My laboratory is interested in the evolutionary history of TB and leprosy, two pathogens that have plagued humans for millennia. We are currently involved in two research projects: one that examine the ancient history of TB in humans from around the world, and another that investigates whether other primates also harbor these pathogens.
An investigation of the evolutionary history of tuberculosis using ancient DNA:
Tuberculosis (TB) has a long history of affecting humans with current estimates of its origins ranging from 3-6 million years ago. In this study, we aim to characterize ancient mycobacterial strains from cases of disseminated bone TB in order to understand the phylogenetic relationships between strains of tuberculosis prior to and after the Age of Exploration. Specifically, we analyze DNA from ancient bone lesions in our ancient DNA laboratory to address questions about the evolutionary history of TB. We plan to characterize strains from the earliest Old World skeletal cases of disseminated TB, explore the relationship of these early strains to those found in Britain by Iron Age/Roman times, consider the relationship between Old and New World TB prior to and following the 16th century era of European Exploration, and assess whether the increase in prevalence of tuberculosis during the 17th and 18th centuries in Europe was due to the spread of new strains. This work is in collaboration with Dr. Jane Buikstra (Center for Bioarchaeological Research, SHESC, ASU) and Dr. Johannes Krause (INA, University of Tuebingen). It is funded by NSF BCS-0612222 and BCS-1063939.
People, Primates, and Pathogens:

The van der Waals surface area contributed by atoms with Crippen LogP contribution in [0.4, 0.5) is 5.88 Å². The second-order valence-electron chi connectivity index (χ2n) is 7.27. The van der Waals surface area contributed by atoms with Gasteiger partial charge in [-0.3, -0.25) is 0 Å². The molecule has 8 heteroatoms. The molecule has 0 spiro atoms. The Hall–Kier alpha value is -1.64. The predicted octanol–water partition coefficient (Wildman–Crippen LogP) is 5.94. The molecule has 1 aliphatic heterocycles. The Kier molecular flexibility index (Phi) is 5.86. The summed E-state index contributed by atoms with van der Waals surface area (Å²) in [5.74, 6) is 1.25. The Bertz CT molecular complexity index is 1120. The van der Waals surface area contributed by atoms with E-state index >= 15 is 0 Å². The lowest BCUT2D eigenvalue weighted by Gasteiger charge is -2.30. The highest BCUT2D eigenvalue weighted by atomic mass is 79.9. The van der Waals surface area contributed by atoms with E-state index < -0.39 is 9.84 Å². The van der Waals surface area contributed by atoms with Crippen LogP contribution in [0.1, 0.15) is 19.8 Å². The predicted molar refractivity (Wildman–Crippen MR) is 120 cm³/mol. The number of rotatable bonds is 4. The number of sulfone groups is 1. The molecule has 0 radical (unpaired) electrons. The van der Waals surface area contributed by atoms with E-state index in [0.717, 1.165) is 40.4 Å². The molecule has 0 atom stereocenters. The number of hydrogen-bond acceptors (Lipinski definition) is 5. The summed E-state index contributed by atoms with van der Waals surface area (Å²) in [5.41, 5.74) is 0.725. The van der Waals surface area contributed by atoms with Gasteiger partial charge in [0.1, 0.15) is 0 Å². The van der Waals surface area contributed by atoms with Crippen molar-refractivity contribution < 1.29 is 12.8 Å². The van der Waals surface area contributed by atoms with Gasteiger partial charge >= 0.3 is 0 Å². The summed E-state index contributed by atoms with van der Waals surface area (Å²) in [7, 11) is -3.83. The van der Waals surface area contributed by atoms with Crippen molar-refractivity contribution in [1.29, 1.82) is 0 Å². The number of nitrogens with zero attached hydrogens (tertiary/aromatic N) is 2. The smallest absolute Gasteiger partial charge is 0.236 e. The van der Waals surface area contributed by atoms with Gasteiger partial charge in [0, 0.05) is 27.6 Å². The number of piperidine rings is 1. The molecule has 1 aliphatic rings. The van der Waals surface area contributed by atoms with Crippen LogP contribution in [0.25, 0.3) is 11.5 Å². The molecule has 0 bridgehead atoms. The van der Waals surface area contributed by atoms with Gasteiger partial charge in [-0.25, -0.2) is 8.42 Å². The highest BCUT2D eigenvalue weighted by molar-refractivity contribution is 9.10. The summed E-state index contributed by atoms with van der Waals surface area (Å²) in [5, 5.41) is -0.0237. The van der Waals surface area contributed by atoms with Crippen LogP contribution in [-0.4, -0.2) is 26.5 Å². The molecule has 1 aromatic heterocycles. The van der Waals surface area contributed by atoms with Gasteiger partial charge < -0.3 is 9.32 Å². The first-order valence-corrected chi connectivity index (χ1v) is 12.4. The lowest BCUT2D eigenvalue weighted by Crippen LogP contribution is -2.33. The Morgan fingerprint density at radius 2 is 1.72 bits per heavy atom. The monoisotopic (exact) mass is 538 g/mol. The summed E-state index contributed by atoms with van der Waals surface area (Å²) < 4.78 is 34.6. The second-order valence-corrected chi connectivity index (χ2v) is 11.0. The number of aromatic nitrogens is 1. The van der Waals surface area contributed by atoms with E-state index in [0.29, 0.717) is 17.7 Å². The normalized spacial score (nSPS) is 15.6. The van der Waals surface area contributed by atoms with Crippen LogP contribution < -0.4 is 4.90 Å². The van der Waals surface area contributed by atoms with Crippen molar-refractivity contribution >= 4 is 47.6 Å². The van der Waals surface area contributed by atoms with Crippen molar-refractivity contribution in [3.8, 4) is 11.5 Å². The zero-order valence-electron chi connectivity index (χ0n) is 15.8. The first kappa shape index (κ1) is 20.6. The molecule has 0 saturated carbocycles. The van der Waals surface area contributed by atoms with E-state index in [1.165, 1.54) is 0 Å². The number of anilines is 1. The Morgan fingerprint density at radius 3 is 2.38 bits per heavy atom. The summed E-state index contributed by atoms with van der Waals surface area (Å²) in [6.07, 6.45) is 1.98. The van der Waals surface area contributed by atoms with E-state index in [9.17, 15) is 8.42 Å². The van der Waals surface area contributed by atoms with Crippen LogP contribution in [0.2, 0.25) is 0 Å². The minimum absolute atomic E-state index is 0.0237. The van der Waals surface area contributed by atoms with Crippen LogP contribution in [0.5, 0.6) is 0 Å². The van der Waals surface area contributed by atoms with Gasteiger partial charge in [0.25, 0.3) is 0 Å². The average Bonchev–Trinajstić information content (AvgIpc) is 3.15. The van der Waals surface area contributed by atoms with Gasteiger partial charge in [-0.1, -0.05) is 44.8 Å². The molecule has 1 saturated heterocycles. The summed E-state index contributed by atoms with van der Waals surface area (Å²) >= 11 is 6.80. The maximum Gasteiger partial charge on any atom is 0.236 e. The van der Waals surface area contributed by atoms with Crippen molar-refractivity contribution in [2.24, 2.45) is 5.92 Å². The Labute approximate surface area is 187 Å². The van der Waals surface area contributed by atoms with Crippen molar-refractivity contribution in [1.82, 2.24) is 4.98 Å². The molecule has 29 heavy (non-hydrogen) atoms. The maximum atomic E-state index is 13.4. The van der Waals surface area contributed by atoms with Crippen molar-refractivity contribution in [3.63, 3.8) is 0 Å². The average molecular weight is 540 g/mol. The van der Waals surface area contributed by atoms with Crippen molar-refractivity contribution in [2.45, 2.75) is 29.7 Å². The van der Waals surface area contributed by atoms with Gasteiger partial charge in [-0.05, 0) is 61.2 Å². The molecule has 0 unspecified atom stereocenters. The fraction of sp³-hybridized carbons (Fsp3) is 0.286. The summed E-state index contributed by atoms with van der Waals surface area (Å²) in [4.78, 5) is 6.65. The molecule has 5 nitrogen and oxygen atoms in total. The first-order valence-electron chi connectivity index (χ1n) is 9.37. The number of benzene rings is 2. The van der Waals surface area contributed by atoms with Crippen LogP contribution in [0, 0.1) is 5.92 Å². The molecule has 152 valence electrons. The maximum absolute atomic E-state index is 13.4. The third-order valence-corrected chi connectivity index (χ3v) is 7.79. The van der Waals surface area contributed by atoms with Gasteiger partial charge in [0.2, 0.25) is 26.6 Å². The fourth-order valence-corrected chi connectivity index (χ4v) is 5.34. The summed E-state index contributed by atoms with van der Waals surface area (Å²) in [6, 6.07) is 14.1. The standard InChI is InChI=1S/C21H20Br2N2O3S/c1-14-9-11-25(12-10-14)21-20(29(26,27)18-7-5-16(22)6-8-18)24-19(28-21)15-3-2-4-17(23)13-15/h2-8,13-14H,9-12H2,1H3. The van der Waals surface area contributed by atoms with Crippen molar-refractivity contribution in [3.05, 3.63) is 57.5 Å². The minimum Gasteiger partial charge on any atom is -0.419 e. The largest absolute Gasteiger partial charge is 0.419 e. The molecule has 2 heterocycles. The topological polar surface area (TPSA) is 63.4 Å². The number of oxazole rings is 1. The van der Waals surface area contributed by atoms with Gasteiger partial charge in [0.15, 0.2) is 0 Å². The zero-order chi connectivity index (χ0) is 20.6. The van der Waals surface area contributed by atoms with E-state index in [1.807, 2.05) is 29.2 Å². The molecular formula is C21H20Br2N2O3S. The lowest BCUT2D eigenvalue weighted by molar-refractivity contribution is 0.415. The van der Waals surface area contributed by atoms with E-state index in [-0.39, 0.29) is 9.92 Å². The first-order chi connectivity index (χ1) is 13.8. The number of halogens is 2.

Disease exchange between humans and other animals has been an important adaptive pressure during our evolutionary history. Recently, the importance of monkeys and apes (non-human primates) as sources of infectious agents that are now adapted to humans has been highlighted because of the HIV epidemic. It is likely that non-human primates have long been important sources of new pathogens because of their close evolutionary relationship to us. The biological similarities mean that pathogens require few changes to make the “jump” to humans. Nonhuman primates may also serve as reservoirs for diseases that affect both them and us (and vice versa), thwarting both primate conservation and human public health efforts at containment and eradication. We are investigating the infectious disease exchange between human and nonhuman primates using two mycobacterial species —Mycobacterium tuberculosis and M. leprae—as case studies. Our project has two major components. First, we are testing samples from primates from around the world for the presence of DNA from M. tuberculosis and M. leprae. We plan to examine the relationships between strains found in humans and non-human primates as well as epidemiological information such as disease prevalence in various nonhuman primate species, countries, and contexts of contact with humans. The second component involves using the data generated to model parameters that would have been required to maintain these diseases in antiquity in ancestral primate species and to model how the diseases may have spread in various primate taxa (and during the origin and dispersal of Homo sapiens throughout the globe). We hypothesize that our primate ancestors also shared mycobacteria within and between species, and that an understanding of the past and present interactions between primates and mycobacteria will provide baseline data to inform current and future public health, conservation, and diagnostic/treatment efforts. We have received initial funding from the Late Lessons initiative (ASU).